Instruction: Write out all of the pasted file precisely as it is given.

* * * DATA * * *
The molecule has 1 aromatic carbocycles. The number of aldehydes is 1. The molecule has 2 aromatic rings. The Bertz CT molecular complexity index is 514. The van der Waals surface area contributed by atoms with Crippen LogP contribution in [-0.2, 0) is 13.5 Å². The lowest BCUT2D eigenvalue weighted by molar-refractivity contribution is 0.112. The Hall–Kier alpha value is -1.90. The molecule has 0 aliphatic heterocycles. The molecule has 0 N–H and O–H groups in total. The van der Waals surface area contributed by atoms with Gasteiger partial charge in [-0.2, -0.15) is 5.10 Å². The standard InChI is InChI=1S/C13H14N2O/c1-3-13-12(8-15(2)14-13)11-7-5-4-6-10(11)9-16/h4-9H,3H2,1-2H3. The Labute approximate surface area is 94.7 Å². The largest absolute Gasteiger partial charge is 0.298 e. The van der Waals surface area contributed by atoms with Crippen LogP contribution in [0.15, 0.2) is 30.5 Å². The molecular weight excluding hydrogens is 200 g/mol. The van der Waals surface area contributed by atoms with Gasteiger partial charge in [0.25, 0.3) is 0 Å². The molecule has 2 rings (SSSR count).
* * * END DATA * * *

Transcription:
The molecule has 1 aromatic carbocycles. The number of aldehydes is 1. The molecule has 2 aromatic rings. The Bertz CT molecular complexity index is 514. The van der Waals surface area contributed by atoms with Crippen LogP contribution in [-0.2, 0) is 13.5 Å². The lowest BCUT2D eigenvalue weighted by molar-refractivity contribution is 0.112. The Hall–Kier alpha value is -1.90. The molecule has 0 aliphatic heterocycles. The molecule has 0 N–H and O–H groups in total. The van der Waals surface area contributed by atoms with Gasteiger partial charge in [-0.2, -0.15) is 5.10 Å². The standard InChI is InChI=1S/C13H14N2O/c1-3-13-12(8-15(2)14-13)11-7-5-4-6-10(11)9-16/h4-9H,3H2,1-2H3. The Labute approximate surface area is 94.7 Å². The largest absolute Gasteiger partial charge is 0.298 e. The van der Waals surface area contributed by atoms with Crippen LogP contribution in [0.15, 0.2) is 30.5 Å². The molecular weight excluding hydrogens is 200 g/mol. The van der Waals surface area contributed by atoms with Gasteiger partial charge in [0.25, 0.3) is 0 Å². The molecule has 2 rings (SSSR count).